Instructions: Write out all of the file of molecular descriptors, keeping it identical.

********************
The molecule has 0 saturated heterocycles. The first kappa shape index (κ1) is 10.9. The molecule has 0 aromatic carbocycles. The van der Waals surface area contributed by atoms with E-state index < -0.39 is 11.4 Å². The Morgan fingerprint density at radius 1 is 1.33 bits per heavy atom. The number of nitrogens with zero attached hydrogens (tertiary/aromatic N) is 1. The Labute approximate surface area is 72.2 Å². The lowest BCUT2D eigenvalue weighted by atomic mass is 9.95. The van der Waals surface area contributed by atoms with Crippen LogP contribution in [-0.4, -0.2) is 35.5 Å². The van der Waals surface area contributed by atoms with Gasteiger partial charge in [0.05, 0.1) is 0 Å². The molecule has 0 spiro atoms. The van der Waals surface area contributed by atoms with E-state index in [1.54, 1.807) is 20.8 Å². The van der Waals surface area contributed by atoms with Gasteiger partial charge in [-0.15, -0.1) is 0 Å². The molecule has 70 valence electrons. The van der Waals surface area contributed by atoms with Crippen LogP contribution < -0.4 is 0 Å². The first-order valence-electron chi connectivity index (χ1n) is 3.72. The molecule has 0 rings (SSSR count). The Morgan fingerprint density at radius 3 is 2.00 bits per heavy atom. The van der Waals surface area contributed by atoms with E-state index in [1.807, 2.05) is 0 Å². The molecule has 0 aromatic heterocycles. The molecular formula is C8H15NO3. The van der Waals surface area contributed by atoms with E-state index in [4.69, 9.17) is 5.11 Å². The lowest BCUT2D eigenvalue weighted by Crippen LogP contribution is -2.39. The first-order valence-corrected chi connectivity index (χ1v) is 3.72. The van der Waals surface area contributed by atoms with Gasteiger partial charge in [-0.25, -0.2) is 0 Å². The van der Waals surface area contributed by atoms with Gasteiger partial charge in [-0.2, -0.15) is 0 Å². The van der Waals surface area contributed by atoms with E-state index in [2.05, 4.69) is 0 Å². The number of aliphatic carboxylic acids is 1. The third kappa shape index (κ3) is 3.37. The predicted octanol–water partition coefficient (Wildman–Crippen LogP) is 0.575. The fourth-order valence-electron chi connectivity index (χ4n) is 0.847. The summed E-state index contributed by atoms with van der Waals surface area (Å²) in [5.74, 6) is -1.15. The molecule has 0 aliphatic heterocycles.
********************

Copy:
The molecule has 0 saturated heterocycles. The first kappa shape index (κ1) is 10.9. The molecule has 0 aromatic carbocycles. The van der Waals surface area contributed by atoms with E-state index < -0.39 is 11.4 Å². The Morgan fingerprint density at radius 1 is 1.33 bits per heavy atom. The number of nitrogens with zero attached hydrogens (tertiary/aromatic N) is 1. The Labute approximate surface area is 72.2 Å². The lowest BCUT2D eigenvalue weighted by atomic mass is 9.95. The van der Waals surface area contributed by atoms with Crippen LogP contribution in [-0.4, -0.2) is 35.5 Å². The van der Waals surface area contributed by atoms with Gasteiger partial charge in [0.05, 0.1) is 0 Å². The molecule has 0 spiro atoms. The van der Waals surface area contributed by atoms with E-state index in [1.54, 1.807) is 20.8 Å². The van der Waals surface area contributed by atoms with Gasteiger partial charge in [-0.15, -0.1) is 0 Å². The molecule has 70 valence electrons. The van der Waals surface area contributed by atoms with Crippen LogP contribution < -0.4 is 0 Å². The first-order valence-electron chi connectivity index (χ1n) is 3.72. The molecule has 0 rings (SSSR count). The Morgan fingerprint density at radius 3 is 2.00 bits per heavy atom. The van der Waals surface area contributed by atoms with E-state index in [1.807, 2.05) is 0 Å². The molecule has 0 aromatic heterocycles. The molecular formula is C8H15NO3. The van der Waals surface area contributed by atoms with E-state index in [4.69, 9.17) is 5.11 Å². The lowest BCUT2D eigenvalue weighted by Crippen LogP contribution is -2.39. The first-order valence-corrected chi connectivity index (χ1v) is 3.72. The van der Waals surface area contributed by atoms with Gasteiger partial charge in [-0.25, -0.2) is 0 Å². The van der Waals surface area contributed by atoms with Gasteiger partial charge in [-0.2, -0.15) is 0 Å². The van der Waals surface area contributed by atoms with E-state index in [2.05, 4.69) is 0 Å². The number of aliphatic carboxylic acids is 1. The third kappa shape index (κ3) is 3.37. The predicted octanol–water partition coefficient (Wildman–Crippen LogP) is 0.575. The fourth-order valence-electron chi connectivity index (χ4n) is 0.847. The summed E-state index contributed by atoms with van der Waals surface area (Å²) in [5.74, 6) is -1.15. The molecule has 0 aliphatic heterocycles.